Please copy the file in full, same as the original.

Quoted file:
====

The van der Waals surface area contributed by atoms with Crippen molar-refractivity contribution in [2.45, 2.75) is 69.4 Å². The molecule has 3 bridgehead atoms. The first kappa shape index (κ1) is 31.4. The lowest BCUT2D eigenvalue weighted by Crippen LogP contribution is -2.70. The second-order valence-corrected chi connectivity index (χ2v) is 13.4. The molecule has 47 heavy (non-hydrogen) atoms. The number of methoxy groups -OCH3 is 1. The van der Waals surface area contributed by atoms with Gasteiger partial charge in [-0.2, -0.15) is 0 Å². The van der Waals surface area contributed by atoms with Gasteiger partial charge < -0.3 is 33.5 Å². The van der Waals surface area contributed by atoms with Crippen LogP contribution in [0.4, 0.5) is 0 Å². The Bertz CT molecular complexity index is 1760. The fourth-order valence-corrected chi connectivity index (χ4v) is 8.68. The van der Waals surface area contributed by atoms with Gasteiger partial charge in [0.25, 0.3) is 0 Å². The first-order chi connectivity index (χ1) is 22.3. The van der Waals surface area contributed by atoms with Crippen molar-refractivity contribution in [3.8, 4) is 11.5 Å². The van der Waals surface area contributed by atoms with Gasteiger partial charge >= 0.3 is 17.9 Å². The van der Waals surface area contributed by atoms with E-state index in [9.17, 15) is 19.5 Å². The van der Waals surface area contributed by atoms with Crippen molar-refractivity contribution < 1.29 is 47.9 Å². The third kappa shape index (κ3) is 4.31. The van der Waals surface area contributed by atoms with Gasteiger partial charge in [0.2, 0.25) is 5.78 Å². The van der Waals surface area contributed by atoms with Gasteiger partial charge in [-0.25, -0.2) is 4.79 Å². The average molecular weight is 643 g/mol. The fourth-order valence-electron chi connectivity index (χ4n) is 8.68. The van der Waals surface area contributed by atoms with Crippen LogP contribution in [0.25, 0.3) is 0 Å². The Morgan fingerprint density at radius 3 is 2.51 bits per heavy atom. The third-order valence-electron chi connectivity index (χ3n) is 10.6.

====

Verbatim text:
The van der Waals surface area contributed by atoms with Crippen molar-refractivity contribution in [2.45, 2.75) is 69.4 Å². The molecule has 3 bridgehead atoms. The first kappa shape index (κ1) is 31.4. The lowest BCUT2D eigenvalue weighted by Crippen LogP contribution is -2.70. The second-order valence-corrected chi connectivity index (χ2v) is 13.4. The molecule has 47 heavy (non-hydrogen) atoms. The number of methoxy groups -OCH3 is 1. The van der Waals surface area contributed by atoms with Gasteiger partial charge in [-0.2, -0.15) is 0 Å². The van der Waals surface area contributed by atoms with Gasteiger partial charge < -0.3 is 33.5 Å². The van der Waals surface area contributed by atoms with Crippen LogP contribution in [0.4, 0.5) is 0 Å². The Bertz CT molecular complexity index is 1760. The fourth-order valence-corrected chi connectivity index (χ4v) is 8.68. The van der Waals surface area contributed by atoms with Gasteiger partial charge in [0.25, 0.3) is 0 Å². The first-order chi connectivity index (χ1) is 22.3. The van der Waals surface area contributed by atoms with Crippen molar-refractivity contribution in [3.8, 4) is 11.5 Å². The van der Waals surface area contributed by atoms with Gasteiger partial charge >= 0.3 is 17.9 Å². The van der Waals surface area contributed by atoms with E-state index in [9.17, 15) is 19.5 Å². The van der Waals surface area contributed by atoms with Crippen molar-refractivity contribution < 1.29 is 47.9 Å². The third kappa shape index (κ3) is 4.31. The van der Waals surface area contributed by atoms with Gasteiger partial charge in [0.2, 0.25) is 5.78 Å². The van der Waals surface area contributed by atoms with Gasteiger partial charge in [-0.25, -0.2) is 4.79 Å². The average molecular weight is 643 g/mol. The fourth-order valence-electron chi connectivity index (χ4n) is 8.68. The van der Waals surface area contributed by atoms with Crippen LogP contribution in [0.25, 0.3) is 0 Å². The Morgan fingerprint density at radius 3 is 2.51 bits per heavy atom. The third-order valence-electron chi connectivity index (χ3n) is 10.6.